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chuck1
30th Oct 2014, 02:01 PM
I was flicking through a book the purpose of the object and was taken by a bowl I saw.
I started with a blank of silky oak and turned between centres the outside shape
I then split turning on bandsaw and sanded flat
I then mounted a 90 by 90 in the chuck and roughly hollowed out to fit back of bowl, also bandsaw for the wing bits
then some hotmelt glue to hold it mandrel and hollowed bowl and sand
the finished bowl is 140 by 80 and 40mm thick
the next one will be bigger and I might use the o'le paper split turning to get a true half.
in the book the inside of bowl was carved. And by Stephen Hogbin

it was a fun 2 hrs and lots of room for improving the shape and wall thickness
thanks for looking any C & C welcome

Bluegum
30th Oct 2014, 04:07 PM
Hey Chuck, I can only say one thing mate. I like it. :U Looks great.

tea lady
30th Oct 2014, 06:06 PM
Hmm. Start of something interesting. :U

mick59wests
30th Oct 2014, 09:22 PM
2 hours! Looks like a 2 week job (even if I could make it) for me

cheers

Mick

PS: It is a beauty

burraboy
31st Oct 2014, 05:33 AM
C and C you say? I would approach it differently myself. Hollow the hole first; I'd use a backplate and screw the piece onto it so the holes are removed later, you could possibly add some sacrificial pieces if the balance on the backplate was a worry. Then do your paper/glue up with another sacrificial piece and finish off the outside shape between centres.

chuck1
31st Oct 2014, 08:03 AM
C and C you say? I would approach it differently myself. Hollow the hole first; I'd use a backplate and screw the piece onto it so the holes are removed later, you could possibly add some sacrificial pieces if the balance on the backplate was a worry. Then do your paper/glue up with another sacrificial piece and finish off the outside shape between centres.

Oooooo then it could be made into a box! Great idea BB, ;)

BamBam53
31st Oct 2014, 09:05 PM
Nice work Chuck.

A few months back I was at work, having morning tea with the hospital chaplin. The conversation got onto hobbies and I said I did some wood turning. Graham the chaplin said that's a coincidence, I have a cousin in Canada who does some woodturning. It turns out his cousin is Stephen Hogbin.

Even though his book was published thirty four years back it still a lot of good ideas.

Michael

chuck1
1st Nov 2014, 08:22 AM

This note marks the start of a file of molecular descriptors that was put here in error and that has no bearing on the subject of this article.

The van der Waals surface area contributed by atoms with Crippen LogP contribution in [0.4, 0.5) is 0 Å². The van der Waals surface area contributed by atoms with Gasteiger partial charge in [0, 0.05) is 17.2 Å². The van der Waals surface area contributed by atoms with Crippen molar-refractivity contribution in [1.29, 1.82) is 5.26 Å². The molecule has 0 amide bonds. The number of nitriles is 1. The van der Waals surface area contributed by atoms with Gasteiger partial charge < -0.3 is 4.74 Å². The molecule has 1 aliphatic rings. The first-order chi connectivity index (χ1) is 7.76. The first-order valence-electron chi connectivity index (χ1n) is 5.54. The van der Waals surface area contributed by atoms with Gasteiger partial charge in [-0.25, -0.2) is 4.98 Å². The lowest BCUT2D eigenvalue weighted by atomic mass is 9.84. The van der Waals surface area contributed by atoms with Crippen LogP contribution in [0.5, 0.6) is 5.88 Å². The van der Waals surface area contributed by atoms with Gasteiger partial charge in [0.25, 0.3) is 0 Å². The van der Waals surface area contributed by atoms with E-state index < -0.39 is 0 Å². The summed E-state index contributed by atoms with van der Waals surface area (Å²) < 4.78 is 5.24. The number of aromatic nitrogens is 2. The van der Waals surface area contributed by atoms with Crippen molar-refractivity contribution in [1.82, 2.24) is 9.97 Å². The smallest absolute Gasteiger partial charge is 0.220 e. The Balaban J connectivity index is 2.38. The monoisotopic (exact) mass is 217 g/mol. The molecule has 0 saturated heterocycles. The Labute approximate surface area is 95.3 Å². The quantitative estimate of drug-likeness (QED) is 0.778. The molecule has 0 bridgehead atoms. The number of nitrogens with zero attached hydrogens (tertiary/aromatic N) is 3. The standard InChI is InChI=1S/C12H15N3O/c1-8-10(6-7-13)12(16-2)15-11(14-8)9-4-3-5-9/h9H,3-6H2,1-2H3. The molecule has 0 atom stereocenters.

Nice work Chuck.

A few months back I was at work, having morning tea with the hospital chaplin. The conversation got onto hobbies and I said I did some wood turning. Graham the chaplin said that's a coincidence, I have a cousin in Canada who does some woodturning. It turns out his cousin is Stephen Hogbin.

Even though his book was published thirty four years back it still a lot of good ideas.

Michael

what a small world, did Mr hogbin have a workshop near Canberra? I recall visiting a workshop and meeting the Turner.In the book most of the turnings are Australian Timber.

BamBam53
1st Nov 2014, 09:06 PM
It looks like Stephen Hogbin spent a bit of time in Australia. I have a book, The Art of Turned-Wood Bowls, on the Jacobson Collection that was published in 1985. It has him living in Ontario Canada but also mentions a film on Stephen Hogbin make by rhe Australian Crafts Council in 1976.

I like his big lathe made from a truck rear axle.

Michael

Rod Gilbert
4th Nov 2014, 08:16 AM
I believe he spent some time here in Australia as artist in residence but can't remember where.
Regards Rod.

Mobyturns
7th Nov 2014, 11:41 PM
what a small world, did Mr hogbin have a workshop near Canberra? I recall visiting a workshop and meeting the Turner.In the book most of the turnings are Australian Timber.

If you have the book it has the story in the acknowledgements by Hogbin & the foreword by Vic Wood.

Christos
8th Nov 2014, 07:54 AM
An interesting piece. I am having to think about this a little as I am not quite getting the process.

chuck1
8th Nov 2014, 08:24 AM
[QUOTE=Christos;1820081]An interesting piece. I am having to think about this a little as I am not quite getting the process.[

It was turned between centres for outside shape,then split long ways on the bandsaw.
mandrel isn't the right word, it's more of a jam/ friction chuck with hot melt to hold it to turn bowl out
does that help christos?

chuck1
8th Nov 2014, 08:29 AM
If you have the book it has the story in the acknowledgements by Hogbin & the foreword by Vic Wood.

I'm abit lazy when it comes to reading Mobyturns, my wife often asks if I read instructions and now knows no is the answer.

Mobyturns
8th Nov 2014, 09:15 AM
I'm abit lazy when it comes to reading Mobyturns, my wife often asks if I read instructions and now knows no is the answer.

At Vic Wood's invitation Stephen Hogbin came to Australia and to Melbourne State College in 1975 for one year as a craftsman (artist) in residence. Hogbin's charter was to stimulate wood turning "exploring & extending the function of the lathe." That he did very well by producing his now signature walking bowls and his reassembled bowls, though Hogbin states "the main thrust and development of my work occurred in Canada."

Yours is similar to one of his pictured on p25 in "Woodturning - The Purpose of the Object." It is interesting to see that you have apparently chosen a different path to produce your version of the bowl - Hogbin's was parted in two then reassembled rim to rim - yours appears one contiguous piece turned on two axes? Many paths to a similar result :U. Hogbin's method does not limit the variety of shapes to be obtained whereas turning on two axes limits creativity. Many of Hogbin's reassembled bowls are fully turned. Very nice work on your version plus the knot adds quite a bit of interesting character to the bowl.